According to a recent survey by Nielsen, 73% of consumers around the world would like to change their consumption habits in order to reduce environmental impact.
While major companies like HP has already initiated low-carbon printing, many others have started leveraging sustainable printing methods like LED UV printing, digital printing, and using recycled paper, among others. Renowned brands have also started selling products that promote sustainability such as apparel made from recycled materials and other alternatives to packaging.
Packaging seems to have become more sophisticated and integral to consumer experience in recent times, not merely as a layer for preserving and storing products, buts as a medium for engaging and delighting customers, giving brands a chance to tell their story, communicate who they are, and add value to their products.
Brands have recognized the need to stand out visually, reflected on their cartons of premium products through specialty coatings and foil stamping to enhance graphic quality, texture, and colour contrasts and combinations.
With an emphasis on investing in sustainable packaging, another trend is the shift from plastic to paperboard. The shift is more prevalent in mass beverages where single-use plastic rings and shrink wraps are being replaced by fiber-based can collars. When it comes to folding cartons, the emphasis has shifted to right-size packaging with no wasteful air pockets, using only enough material to secure and protect the product during shipping, storage, and after use.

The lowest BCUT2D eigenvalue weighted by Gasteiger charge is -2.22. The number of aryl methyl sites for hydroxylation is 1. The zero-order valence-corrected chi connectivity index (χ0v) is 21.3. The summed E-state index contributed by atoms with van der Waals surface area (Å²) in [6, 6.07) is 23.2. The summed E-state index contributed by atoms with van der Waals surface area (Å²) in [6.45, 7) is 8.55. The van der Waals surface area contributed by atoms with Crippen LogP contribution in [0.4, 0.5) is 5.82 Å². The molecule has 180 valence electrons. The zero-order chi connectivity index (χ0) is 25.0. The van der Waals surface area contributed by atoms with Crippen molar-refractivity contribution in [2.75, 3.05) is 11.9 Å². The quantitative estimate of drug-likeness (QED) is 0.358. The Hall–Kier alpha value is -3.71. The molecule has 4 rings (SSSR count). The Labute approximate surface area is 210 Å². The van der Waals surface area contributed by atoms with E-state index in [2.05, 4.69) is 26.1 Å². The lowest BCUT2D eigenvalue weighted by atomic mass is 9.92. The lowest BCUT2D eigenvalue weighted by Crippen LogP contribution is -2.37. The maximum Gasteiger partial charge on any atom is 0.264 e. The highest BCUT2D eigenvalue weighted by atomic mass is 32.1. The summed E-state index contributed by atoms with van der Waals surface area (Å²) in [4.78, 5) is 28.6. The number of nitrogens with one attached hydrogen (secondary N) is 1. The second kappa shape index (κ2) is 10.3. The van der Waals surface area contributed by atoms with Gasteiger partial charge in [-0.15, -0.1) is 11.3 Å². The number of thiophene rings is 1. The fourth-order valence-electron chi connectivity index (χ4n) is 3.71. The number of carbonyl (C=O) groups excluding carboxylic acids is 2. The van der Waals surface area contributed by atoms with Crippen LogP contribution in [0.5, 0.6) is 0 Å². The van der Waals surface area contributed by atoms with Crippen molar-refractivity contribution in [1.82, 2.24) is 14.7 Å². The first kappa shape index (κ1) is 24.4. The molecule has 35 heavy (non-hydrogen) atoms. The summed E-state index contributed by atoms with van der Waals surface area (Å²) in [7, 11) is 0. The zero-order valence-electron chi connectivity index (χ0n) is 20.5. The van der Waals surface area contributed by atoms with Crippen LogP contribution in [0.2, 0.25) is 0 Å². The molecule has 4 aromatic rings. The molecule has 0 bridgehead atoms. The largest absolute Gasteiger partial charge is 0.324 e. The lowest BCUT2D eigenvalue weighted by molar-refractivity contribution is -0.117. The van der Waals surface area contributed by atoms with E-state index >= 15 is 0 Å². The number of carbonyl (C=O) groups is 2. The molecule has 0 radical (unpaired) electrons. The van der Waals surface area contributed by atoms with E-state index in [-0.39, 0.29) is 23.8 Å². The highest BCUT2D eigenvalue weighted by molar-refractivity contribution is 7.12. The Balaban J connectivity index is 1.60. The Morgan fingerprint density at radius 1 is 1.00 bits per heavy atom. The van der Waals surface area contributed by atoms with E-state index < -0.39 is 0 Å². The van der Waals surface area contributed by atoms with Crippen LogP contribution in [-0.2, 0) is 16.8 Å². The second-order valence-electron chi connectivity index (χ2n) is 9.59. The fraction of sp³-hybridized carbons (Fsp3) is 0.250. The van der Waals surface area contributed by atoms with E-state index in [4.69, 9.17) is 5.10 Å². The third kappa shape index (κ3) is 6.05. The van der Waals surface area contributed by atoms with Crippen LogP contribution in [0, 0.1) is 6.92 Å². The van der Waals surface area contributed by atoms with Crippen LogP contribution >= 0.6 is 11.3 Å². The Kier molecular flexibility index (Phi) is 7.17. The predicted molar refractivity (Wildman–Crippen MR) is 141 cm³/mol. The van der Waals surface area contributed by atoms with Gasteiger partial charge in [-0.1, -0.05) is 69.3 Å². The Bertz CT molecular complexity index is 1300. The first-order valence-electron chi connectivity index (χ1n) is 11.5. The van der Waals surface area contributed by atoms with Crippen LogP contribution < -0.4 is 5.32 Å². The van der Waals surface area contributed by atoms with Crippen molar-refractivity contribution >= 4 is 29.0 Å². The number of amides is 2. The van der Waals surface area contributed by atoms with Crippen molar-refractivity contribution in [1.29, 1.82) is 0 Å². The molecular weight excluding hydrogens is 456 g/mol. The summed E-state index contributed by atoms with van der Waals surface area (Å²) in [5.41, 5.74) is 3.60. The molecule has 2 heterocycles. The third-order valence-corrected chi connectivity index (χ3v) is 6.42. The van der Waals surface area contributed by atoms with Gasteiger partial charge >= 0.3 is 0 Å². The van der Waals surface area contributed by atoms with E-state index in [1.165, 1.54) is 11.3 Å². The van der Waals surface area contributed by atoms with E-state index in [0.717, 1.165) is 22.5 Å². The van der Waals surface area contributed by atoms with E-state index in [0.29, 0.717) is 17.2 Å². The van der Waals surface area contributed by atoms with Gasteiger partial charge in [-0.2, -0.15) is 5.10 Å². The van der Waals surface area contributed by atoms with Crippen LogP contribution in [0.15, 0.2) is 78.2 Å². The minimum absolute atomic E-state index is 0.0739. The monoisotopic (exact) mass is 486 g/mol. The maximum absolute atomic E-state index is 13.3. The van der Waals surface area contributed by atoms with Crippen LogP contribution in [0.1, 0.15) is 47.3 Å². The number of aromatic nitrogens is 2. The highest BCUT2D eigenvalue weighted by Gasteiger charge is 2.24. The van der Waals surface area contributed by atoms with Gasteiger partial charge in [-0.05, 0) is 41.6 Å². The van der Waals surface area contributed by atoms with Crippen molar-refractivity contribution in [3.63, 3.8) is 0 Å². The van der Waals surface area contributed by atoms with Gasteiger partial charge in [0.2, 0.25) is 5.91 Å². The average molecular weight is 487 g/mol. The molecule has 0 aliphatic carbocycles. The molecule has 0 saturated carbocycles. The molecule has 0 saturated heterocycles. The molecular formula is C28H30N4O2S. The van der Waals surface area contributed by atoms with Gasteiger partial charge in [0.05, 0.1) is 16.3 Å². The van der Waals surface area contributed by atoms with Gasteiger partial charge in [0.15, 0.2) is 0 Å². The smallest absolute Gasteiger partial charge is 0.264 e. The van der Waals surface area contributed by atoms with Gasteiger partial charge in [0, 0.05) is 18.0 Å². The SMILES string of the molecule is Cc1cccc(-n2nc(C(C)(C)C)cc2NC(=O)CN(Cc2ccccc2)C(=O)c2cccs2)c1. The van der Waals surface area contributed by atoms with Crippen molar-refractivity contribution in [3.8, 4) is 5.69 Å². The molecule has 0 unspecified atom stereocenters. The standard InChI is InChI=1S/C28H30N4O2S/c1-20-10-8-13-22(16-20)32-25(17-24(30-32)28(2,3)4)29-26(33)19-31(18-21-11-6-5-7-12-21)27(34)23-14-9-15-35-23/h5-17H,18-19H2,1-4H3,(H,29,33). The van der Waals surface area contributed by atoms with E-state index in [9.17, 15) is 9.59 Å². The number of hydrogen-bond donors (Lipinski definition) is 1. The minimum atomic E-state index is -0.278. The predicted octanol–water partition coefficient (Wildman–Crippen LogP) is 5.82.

UAE joins to put a cap plastic use for a greener future
Heads of State, environment ministers and other representatives from 175 nations endorsed a historic resolution at the UN Environment Assembly in Nairobi, Kenya, to end plastic pollution and forge an international legally binding agreement by the end of 2024.
With this, the UAE continues efforts at the federal and local levels to address the menace of excessive consumption of plastic bags in the daily lives of community members and reduce their harmful effects on the environment and other living creatures.
The initiatives and measures implemented by the UAE in order to reduce the consumption of plastic bags has focused on raising public awareness in all segments of the society about the importance of sustainable consumption of this type of product, and the application of circular economy systems in dealing with this waste through its treatment and recycling.
The Ministry of Climate Change and Environment has continued to lead in its efforts to reduce consumption of plastic bags at the federal level and since 2013, the UAE has banned the circulation and import of non-biodegradable plastic bags.
In March 2020, the Environment Agency – Abu Dhabi (EAD) launched a policy for returning plastic bottles to retail outlets to ensure a change in behaviour towards relying on multi-use materials instead of shifting consumption from plastic materials to non-plastic single-use materials. The policy was based on international best practices with measures that address challenges in the emirate of Abu Dhabi.
In Dubai, the move was initiated in line with the global trend in adopting sustainable alternatives to reduce the consumption of single-use bags, reflecting international efforts to reduce the use of plastic bags which have already become an environmental hazard.
In Ras Al Khaimah, the Environment Protection and Development Authority (RAK EPDA) has taken major steps to take a 180 in plastic use by implementing the ‘Ras Al Khaimah Plastic Free’ initiative, chiefly targeting supermarkets and bakeries.